Tuesday, July 13, 2010

Doctor Howell's dismissal (II)--followup and corrections

First, thanks to Gary at Goodwrites for links to the e-mail Dr. Howell wrote, the e-mail written by the aggrieved student, and e-mail addresses for various university officials who would be in a position to do something about the situation. The American Papist also has more detailed and clearheaded information than I have been able to muck up since Saturday, so check thou him out if I haven't entirely burned you out on the subject; then contact UIUC and the Diocese of Peoria.

Second, it was not a gay student group to which the student complained, it was the LGBT Resource Center. I stand corrected; my analogy to the Star Trek club is not accurate.

Third, it was not a student in the class who caused the uproar, but a friend of the student. The student in the class apparently described the lectures as preaching rather than teaching and allegedly found the subject to be inflammatory (I'm not entirely clear whether the person in the class was constantly complaining to his friend, or the friend was merely scandalized at what the person in the class was passing along). Either way, the friend who was agitating on behalf of the student has a loose enough grip on the facts to be unsure if Dr. Howell was a priest or not.

The behalfist pointed out that he and his friend in the class were both Catholic, and that he "didn't go to Notre Dame for a reason." If so, I must wonder why he would be shocked to hear something he should already have known, and if he didn't want a Catholic education, well, I don't see what taking actions he could predict would have a reasonable chance of resulting in the dismissal of someone else's instructor, has to do with him getting the best secular pluralist education he could hope for.

Fourth, I found it very rich that the associate dean of the College of Liberal Arts and Sciences, Ann Mester, saw fit to justify the university's decision by saying "The e-mails sent by Dr. Howell violate university standards ofinclusivity." (hat tip to Dave Armstrong of Biblical Evidence for Catholicism. By "rich" I mean "ironic" or "hypocritical." I am somewhat alarmed that a public university, especially one in the vicinity of Peoria, would have "standards of inclusivity" that go beyond honoring the sacred trust of the teaching office, honoring the trust of each student, but are this explicit and binding, on pain of breaking of contract.

I would be skeptical that this code of inclusivity is so explicit that Mestercould point to chapter and verse; I could be wrong, but I find it more likely that vague platitudes would be preferred in that they are easier to twist and easier to slip past the casual, trusting reader.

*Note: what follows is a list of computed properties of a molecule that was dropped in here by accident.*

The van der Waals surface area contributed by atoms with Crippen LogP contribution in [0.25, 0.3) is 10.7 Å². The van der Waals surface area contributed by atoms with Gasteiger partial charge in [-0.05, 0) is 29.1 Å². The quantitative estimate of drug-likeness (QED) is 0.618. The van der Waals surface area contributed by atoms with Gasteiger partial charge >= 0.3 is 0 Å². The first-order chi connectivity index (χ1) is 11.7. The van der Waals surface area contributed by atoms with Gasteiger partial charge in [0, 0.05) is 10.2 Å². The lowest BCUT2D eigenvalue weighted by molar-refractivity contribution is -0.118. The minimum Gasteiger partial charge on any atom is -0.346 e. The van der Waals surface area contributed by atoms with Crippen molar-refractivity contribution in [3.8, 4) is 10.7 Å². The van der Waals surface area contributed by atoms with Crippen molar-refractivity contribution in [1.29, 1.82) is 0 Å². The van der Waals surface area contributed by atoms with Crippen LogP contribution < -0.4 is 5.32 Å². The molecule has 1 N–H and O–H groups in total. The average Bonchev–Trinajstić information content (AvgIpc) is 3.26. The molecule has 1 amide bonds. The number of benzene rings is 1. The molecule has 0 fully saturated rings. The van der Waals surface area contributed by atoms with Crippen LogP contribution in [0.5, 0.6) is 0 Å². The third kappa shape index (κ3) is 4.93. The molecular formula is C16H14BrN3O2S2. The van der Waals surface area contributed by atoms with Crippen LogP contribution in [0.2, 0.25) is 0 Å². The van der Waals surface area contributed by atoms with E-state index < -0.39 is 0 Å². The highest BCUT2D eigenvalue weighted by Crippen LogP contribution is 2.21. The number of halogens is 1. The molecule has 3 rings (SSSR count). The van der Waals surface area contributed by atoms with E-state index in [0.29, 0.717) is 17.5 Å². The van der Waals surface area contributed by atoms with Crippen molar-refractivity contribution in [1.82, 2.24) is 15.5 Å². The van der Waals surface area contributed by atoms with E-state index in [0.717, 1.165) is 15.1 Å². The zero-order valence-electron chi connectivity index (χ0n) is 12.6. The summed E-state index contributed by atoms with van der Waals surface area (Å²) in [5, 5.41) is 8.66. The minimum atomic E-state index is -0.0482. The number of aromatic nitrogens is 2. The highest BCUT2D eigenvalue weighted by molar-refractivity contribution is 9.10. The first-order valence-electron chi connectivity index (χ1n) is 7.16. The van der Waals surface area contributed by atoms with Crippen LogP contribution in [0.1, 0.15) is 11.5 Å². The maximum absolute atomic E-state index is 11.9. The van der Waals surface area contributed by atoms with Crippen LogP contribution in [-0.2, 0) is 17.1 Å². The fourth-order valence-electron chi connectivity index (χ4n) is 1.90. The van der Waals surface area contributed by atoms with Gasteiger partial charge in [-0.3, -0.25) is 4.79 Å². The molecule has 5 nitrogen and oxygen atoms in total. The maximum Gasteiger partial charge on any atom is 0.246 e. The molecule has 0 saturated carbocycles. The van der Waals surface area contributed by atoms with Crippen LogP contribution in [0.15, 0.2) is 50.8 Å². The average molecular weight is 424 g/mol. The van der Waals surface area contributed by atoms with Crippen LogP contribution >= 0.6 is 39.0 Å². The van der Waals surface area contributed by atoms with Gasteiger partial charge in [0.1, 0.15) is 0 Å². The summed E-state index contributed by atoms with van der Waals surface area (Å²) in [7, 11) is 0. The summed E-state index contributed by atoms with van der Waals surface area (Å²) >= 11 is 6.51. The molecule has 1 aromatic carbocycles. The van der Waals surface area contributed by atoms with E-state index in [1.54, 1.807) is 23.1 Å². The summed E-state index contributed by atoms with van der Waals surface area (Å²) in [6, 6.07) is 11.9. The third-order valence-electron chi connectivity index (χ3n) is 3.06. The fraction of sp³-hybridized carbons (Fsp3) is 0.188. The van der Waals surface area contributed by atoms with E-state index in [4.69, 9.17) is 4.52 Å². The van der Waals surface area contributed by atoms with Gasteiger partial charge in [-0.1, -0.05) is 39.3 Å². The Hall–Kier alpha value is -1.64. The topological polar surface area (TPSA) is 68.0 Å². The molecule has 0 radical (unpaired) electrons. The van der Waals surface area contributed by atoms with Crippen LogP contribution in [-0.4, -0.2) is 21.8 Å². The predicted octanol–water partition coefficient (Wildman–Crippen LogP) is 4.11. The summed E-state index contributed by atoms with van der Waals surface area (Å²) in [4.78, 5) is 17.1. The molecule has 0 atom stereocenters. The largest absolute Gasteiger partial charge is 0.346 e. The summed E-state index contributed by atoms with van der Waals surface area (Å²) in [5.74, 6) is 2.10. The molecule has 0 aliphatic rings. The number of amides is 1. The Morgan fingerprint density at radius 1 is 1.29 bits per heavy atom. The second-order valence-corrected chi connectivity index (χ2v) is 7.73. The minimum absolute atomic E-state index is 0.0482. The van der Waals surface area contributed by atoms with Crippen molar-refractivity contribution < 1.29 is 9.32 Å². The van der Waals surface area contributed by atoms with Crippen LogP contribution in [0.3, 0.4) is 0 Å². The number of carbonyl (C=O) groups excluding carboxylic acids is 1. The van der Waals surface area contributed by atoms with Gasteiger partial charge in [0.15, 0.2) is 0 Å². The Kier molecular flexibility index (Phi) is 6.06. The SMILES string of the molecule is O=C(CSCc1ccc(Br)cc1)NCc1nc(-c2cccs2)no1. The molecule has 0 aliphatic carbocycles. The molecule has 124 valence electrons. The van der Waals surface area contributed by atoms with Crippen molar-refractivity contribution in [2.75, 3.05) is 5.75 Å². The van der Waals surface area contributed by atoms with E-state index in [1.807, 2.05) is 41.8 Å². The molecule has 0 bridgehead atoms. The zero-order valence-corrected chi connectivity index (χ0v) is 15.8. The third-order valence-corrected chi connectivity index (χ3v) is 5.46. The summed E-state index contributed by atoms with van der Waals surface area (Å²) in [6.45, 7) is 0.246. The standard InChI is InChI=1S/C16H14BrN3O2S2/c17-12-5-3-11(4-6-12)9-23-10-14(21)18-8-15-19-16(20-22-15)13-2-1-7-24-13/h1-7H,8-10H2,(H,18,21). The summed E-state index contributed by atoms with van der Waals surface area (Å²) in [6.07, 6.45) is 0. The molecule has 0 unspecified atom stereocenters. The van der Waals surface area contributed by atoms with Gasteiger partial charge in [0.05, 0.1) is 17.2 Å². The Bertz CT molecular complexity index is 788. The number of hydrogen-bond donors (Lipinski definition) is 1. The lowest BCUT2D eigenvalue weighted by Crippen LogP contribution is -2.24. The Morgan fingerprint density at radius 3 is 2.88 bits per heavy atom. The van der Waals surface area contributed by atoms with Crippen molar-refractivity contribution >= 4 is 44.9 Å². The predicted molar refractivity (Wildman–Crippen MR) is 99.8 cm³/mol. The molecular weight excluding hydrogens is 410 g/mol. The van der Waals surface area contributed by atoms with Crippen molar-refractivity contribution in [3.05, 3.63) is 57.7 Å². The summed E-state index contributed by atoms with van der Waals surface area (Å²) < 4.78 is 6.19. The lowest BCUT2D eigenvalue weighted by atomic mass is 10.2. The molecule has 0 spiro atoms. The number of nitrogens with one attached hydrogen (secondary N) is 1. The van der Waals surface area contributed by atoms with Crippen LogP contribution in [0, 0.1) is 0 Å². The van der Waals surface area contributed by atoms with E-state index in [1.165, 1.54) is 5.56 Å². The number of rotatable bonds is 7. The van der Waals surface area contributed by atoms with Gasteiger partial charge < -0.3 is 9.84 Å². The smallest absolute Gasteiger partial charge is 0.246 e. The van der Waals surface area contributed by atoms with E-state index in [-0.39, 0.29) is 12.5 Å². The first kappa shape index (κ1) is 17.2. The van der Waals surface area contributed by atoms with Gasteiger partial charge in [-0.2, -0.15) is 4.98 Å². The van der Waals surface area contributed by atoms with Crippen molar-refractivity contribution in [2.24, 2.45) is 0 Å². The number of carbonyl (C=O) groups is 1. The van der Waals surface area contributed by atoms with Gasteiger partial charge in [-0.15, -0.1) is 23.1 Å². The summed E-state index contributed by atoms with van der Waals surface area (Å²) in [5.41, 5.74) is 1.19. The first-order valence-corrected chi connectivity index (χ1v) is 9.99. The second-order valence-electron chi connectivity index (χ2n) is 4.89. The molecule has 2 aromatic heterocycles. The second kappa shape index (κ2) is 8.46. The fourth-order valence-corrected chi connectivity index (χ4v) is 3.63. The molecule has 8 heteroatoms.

Perhaps Mester refers to these inclusivity standards that include not only race, age, and the various things commonly lumped under sexual orientation, but actually spell out religion, yet still suffice to get Dr. Howell dismissed on the grounds that he conveyed information about a religious institution.

These inclusivity police are either cowards, trying to "disappear" salient members of the would-be opposition, or they are very patient, working carefully and slowly to make average people afraid to make a wrong move or speak a wrong word, and then act with impunity against people who not only talk about things that some people don't like, but actually believe them openly. Why else would they tolerate Dr. Howell's presence, yet get upset when he tried to resolve a disagreement in class after hours by presenting information that an honest progressive atheist could just as easily have presented?

The university's pledge to inclusiveness goes on to say "In an environment ofinclusivity, there is no place for acts of hatred, intolerance, insensitivity...." Insensitivity and intolerance next to acts of hatred? Are they talking about acts of hatred, acts of intolerance (whatever that would be), and acts of insensitivity (which "there is no room for that here" would seem to demand as a response even to diplomatic differences of opinion and misunderstandings, if they're going to be consistent), or just talking about how attitudes of intolerance and insensitivity are right up there with posting "Irish need not apply" signs and lynching black people? Either way, how do they cope with a difference of opinion? How can they cope with a misunderstanding? Where do they find room to enlighten well-meaning rednecks who show up completely blind to the depths of their latent bigotry?